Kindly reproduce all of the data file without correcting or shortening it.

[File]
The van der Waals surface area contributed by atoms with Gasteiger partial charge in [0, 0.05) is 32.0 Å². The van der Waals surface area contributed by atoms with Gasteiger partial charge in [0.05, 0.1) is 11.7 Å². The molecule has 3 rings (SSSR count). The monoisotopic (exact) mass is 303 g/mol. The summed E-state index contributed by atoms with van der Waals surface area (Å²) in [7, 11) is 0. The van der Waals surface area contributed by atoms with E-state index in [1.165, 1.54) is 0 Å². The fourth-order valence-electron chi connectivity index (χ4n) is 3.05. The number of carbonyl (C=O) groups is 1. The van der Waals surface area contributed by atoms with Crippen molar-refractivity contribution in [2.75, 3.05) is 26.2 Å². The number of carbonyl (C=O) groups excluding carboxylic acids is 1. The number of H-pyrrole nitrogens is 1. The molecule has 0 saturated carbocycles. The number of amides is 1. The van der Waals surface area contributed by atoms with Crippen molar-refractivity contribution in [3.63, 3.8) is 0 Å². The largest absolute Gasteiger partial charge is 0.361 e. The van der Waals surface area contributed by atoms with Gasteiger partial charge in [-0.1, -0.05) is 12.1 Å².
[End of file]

The van der Waals surface area contributed by atoms with Gasteiger partial charge in [0, 0.05) is 32.0 Å². The van der Waals surface area contributed by atoms with Gasteiger partial charge in [0.05, 0.1) is 11.7 Å². The molecule has 3 rings (SSSR count). The monoisotopic (exact) mass is 303 g/mol. The summed E-state index contributed by atoms with van der Waals surface area (Å²) in [7, 11) is 0. The van der Waals surface area contributed by atoms with E-state index in [1.165, 1.54) is 0 Å². The fourth-order valence-electron chi connectivity index (χ4n) is 3.05. The number of carbonyl (C=O) groups is 1. The van der Waals surface area contributed by atoms with Crippen molar-refractivity contribution in [2.75, 3.05) is 26.2 Å². The number of carbonyl (C=O) groups excluding carboxylic acids is 1. The number of H-pyrrole nitrogens is 1. The molecule has 0 saturated carbocycles. The number of amides is 1. The van der Waals surface area contributed by atoms with Crippen molar-refractivity contribution in [3.63, 3.8) is 0 Å². The largest absolute Gasteiger partial charge is 0.361 e. The van der Waals surface area contributed by atoms with Gasteiger partial charge in [-0.1, -0.05) is 12.1 Å².